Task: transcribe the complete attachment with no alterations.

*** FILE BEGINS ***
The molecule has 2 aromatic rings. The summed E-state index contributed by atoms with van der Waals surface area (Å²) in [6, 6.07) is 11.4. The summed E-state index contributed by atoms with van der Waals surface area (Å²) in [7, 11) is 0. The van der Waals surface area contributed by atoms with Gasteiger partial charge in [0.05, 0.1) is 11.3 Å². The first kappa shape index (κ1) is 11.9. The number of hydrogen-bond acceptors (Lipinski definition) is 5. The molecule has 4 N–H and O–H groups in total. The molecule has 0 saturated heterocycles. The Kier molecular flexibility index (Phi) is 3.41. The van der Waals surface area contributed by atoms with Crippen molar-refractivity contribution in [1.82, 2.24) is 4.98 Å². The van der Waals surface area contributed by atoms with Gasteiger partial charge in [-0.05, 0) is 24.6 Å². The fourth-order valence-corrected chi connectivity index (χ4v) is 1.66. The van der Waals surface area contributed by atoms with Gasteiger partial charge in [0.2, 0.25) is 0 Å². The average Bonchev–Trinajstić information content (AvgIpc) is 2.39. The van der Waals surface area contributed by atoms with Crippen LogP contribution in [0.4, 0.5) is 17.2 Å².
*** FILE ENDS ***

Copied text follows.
The molecule has 2 aromatic rings. The summed E-state index contributed by atoms with van der Waals surface area (Å²) in [6, 6.07) is 11.4. The summed E-state index contributed by atoms with van der Waals surface area (Å²) in [7, 11) is 0. The van der Waals surface area contributed by atoms with Gasteiger partial charge in [0.05, 0.1) is 11.3 Å². The first kappa shape index (κ1) is 11.9. The number of hydrogen-bond acceptors (Lipinski definition) is 5. The molecule has 4 N–H and O–H groups in total. The molecule has 0 saturated heterocycles. The Kier molecular flexibility index (Phi) is 3.41. The van der Waals surface area contributed by atoms with Crippen molar-refractivity contribution in [1.82, 2.24) is 4.98 Å². The van der Waals surface area contributed by atoms with Gasteiger partial charge in [-0.05, 0) is 24.6 Å². The fourth-order valence-corrected chi connectivity index (χ4v) is 1.66. The van der Waals surface area contributed by atoms with Gasteiger partial charge in [0.2, 0.25) is 0 Å². The average Bonchev–Trinajstić information content (AvgIpc) is 2.39. The van der Waals surface area contributed by atoms with Crippen LogP contribution in [0.4, 0.5) is 17.2 Å².